Among them, what a coincidence, is Offer Assis, the chief executive officer of GTN who bought 300,000 shares from Peter Klenner, chairman of Hungarian Broadcasting. Assis was elected president and CEO of Hungarian Broadcasting, while Klenner remains chairman of the newly expanded company's board of directors.
USELESS FACT: Leonardo Da Vinci invented the scissors.
Yes, there's still a C-band satellite industry in the U.S., for example HBO Direct and Turner Home Satellite.
As a result of the merger of Time Warner and Turner, both are now Time Warner companies. The only surprise element in both companies' announcement to "consolidate" their businesses immediately is that it took them so long.
"It makes good business sense," said Vinnie Bauer, senior vice president, HBO. "Since the Time Warner/Turner merger last year, HBO Direct and Turner Home Satellite have been looking at ways to make our retail businesses more efficient."
USELESS FACT: Leonardo da Vinci played the viola.
A recently passed law allows commercial radio and television stations in the West African country Togo.
There are some conditions, though: "in all private radio or television ventures, at least 51 percent of the capital should be held by nationals and 80 percent of the staff should be Togolese."
The new law also deals with punishment for "insulting or defaming the head of state" by journalists which until now was good for a five-year prison term. This has been reduced to one to three months of a suspended prison sentence and/or a fine of the equivalent of 1,700 and 3,300 dollars.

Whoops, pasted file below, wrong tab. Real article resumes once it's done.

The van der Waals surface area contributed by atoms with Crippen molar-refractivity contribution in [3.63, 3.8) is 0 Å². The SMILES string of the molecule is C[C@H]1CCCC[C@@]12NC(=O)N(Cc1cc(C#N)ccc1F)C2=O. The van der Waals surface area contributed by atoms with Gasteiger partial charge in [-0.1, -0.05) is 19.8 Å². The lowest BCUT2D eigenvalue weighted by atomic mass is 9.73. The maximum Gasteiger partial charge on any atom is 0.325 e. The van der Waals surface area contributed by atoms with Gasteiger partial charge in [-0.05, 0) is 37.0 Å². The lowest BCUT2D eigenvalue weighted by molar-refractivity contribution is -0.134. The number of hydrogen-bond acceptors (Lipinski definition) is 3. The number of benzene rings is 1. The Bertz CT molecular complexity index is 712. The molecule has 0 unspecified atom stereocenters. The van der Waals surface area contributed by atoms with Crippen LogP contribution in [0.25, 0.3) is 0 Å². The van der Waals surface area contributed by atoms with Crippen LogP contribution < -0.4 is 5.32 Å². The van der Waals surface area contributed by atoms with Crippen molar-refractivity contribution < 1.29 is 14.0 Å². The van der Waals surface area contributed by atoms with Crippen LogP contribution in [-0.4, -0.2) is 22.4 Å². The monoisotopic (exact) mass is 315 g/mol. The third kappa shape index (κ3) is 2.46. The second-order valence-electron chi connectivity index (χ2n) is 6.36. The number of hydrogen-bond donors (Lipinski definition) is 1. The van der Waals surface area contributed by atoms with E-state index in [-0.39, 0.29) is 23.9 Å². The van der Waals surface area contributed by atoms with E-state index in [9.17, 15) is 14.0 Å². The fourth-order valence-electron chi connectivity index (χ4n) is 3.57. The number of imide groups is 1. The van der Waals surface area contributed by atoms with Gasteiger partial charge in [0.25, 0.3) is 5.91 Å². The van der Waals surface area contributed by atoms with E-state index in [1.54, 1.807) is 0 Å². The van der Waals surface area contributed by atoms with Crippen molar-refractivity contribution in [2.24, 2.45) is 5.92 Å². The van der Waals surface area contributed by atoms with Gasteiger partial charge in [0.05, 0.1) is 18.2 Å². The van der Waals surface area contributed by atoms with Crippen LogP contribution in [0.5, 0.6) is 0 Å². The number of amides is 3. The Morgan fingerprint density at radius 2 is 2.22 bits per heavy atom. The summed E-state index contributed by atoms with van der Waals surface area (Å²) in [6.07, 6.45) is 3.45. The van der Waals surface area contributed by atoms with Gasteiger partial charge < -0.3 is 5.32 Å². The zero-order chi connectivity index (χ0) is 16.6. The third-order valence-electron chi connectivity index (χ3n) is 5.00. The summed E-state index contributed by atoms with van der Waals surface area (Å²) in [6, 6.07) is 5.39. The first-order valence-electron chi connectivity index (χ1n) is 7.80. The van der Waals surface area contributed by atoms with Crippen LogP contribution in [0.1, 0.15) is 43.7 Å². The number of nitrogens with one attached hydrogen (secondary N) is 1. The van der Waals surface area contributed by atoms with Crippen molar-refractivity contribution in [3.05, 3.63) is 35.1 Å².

USELESS FACT: Leonardo da Vinci spent twelve years painting Mona Lisa's lips.
Do TV sets and VCRs pollute the atmosphere? Yes, they do indirectly.
Even when switched off, those appliances use electric energy worth US$500 million in the USA alone. Producing that amount of energy sets off 5,000,000,000 kg (5 million tonnes) of carbon dioxide.
Leading television manufacturers have now agreed to produce energy-efficient TVs and VCRs in an "environmental pact" with the U.S. government's Environmental Protection Agency.
Under the agreement with the EPA, TV makers will beginning producing televisions and VCRs that use one-half to three-quarters less electricity while on "standby." They will carry an "Energy Star" label that certifies that they are more energy efficient. (You may know that label from your computer it is displayed while booting when its BIOS supports certain energy saving functions.)
"These agreements are a great example of government and business working together to improve energy efficiency, save consumers money, create new economic opportunities and protect the environment," said U.S. vice president Al Gore.
USELESS FACT: William Blake, Winston Churchill, and John Lennon were all ordained druids.
No, this is not about whether 1997 was the hottest or the coldest year. It's about whether digital TV will be accepted by consumers, a question which probably is even harder to answer.
But what's digital TV? A recently published survey conducted on behalf of the UK's reception equipment manufacturer Pace says that almost two thirds of those asked didn't even know what digital TV was.
I will spare you most of the details. The figures, at least those published by Pace, show no general enthusiasm for digital TV. Pace summed it up like that: "Consumers across the country have confirmed that they are prepared to embrace a wide range of services made possible by the introduction of digital television in April next year..."
On the other hand, Newsbytes' Steve Gold recently wrote that the survey "will have TV executives crying into their stock option portfolio. Despite all the hullaboo surrounding digital TV, Pace has concluded that the technology is something of a no-no in the short term mainly because of the cost issues."
He also noted that the "digital TV proponents also appear to have got their sums wrong when it comes to gauging demand for interactive services."
After all, even the subsidised price of £300 per set-top box is too high, says the Pace survey £199 is more likely what buyers will be ready to pay.